If there is no “there there” in Dean’s world, then there is an abundance of “there” in Elliot Hundley’s universe, perhaps even too much. Hundley’s encaustic, oil, photographs and collage on linen, entitled “Changeling” (2020), gives the suggestion of an outline of the human body amid a barrage of swirling shapes and colors. Imagine if a bunch of ghosts got together for a party, but overcome by their own grief, and realizing their capacity to manifest in physical space is limited, they go mad instead, flitting this way and that, wreaking havoc on the living world. The color red is used to great effect here as it punctuates an otherwise darkly chaotic atmosphere. Again, there is the suggestion of culpability as Hundley’s mad ghosts go in search of their fractured pasts, attempting perhaps to make amends.
Still other works address notions of personal responsibility, as with Ben Jackel’s sculpture “Force Majeure” (2020), made from stoneware, walnut and steel. The title refers to a clause that is included in contracts to remove liability for natural and unavoidable catastrophes. The sculpture is a representational image of a missile or some sort of weapon of mass destruction pointed at the ground. Jackel appears to be suggesting that should a man-made disaster of epic proportions occur, the powers that be would pass it off as something other than what it is, refusing any responsibility. Chernobyl comes to mind. The piece is seductive in its cold materiality, which makes it even more ironic.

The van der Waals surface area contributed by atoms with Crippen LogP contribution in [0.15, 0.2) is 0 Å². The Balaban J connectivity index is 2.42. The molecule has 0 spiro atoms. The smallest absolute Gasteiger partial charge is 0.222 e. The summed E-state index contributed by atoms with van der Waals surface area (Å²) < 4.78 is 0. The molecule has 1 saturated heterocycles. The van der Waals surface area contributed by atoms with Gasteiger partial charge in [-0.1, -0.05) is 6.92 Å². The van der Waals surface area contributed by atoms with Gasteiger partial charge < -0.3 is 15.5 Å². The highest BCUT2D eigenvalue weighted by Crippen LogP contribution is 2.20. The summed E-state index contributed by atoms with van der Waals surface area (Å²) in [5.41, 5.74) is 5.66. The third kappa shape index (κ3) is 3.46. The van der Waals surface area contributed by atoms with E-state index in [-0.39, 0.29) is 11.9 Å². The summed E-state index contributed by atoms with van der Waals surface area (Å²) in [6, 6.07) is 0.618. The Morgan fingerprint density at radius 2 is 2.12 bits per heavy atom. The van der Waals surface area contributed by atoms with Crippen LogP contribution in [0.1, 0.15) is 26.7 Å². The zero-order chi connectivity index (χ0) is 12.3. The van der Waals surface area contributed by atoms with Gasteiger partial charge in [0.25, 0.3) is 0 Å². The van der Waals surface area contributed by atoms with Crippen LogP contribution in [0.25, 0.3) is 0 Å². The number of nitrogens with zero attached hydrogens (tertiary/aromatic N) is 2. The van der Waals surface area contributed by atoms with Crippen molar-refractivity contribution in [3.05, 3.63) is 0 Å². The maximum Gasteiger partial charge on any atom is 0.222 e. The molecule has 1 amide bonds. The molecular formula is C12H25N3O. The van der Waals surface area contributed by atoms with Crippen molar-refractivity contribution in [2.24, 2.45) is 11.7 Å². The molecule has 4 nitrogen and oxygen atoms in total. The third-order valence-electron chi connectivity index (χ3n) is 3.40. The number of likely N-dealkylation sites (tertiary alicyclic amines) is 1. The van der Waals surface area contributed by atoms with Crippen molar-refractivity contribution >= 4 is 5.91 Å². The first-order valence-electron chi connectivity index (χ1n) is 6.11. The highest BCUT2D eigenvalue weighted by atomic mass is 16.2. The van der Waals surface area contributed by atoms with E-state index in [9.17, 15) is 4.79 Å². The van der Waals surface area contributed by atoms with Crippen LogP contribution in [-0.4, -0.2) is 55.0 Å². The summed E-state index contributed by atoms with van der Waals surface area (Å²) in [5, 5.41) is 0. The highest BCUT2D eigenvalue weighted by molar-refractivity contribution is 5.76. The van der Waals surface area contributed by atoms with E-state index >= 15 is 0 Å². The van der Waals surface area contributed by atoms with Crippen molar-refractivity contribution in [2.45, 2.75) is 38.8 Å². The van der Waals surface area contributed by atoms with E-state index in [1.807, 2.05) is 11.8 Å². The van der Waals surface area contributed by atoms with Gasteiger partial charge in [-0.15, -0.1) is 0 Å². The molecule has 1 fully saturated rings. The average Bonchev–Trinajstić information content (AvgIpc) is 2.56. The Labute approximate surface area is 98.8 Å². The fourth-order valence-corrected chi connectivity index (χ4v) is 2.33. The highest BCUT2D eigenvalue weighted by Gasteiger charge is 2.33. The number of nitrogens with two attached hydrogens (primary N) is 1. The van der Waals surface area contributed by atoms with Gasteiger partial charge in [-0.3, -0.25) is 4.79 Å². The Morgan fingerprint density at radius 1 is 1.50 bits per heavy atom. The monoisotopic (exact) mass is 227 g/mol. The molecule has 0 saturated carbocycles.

Other works feel more timely than ever, as with Alice Neel’s powerful portrait of an African American man entitled “Kanuthia” (1973). As with all of Neel’s work, the figure represented is powerful and dignified, and one senses the artist’s own personal connection to her subject. Christopher Pate’s “Crackup: Jason Martin” (2019) is similar in its powerful use of the gaze, as Pate dissects a black and white inkjet portrait of Martin, positioning it against a backdrop of paint on paper. The result is awkward and disquieting as we as viewers struggle to make sense of this man’s face floating in a sea of thick paint that resembles the movement of waves on the sea.
Ultimately, most of the works in the exhibition address our human relationships to each other and to the world around us, highlighting our humanity and perseverance as well as our inability to accept responsibility for our brutal and often destructive natures. Perhaps the time has finally come for us to make amends to the planet and to ourselves.
Eve Wood is Los Angeles Art Critic for Riot Material Magazine. Ms. Wood’s poetry and art criticism have appeared in many magazines and journals including Artillery, Whitehot, Art & Cake, The New Republic, The Denver Quarterly, Triquarterly, Flash Art, Angelino Magazine, New York Arts, The Atlantic Monthly, Artnet.com, Artillery, Tema Celeste, Art Papers, ArtUS, Art Review, and LatinArt.com. She is the author of five books of poetry. Also an artist, her work has been exhibited at Susanne Vielmetter and Western Project and Tiger Strikes Asteroid in New York.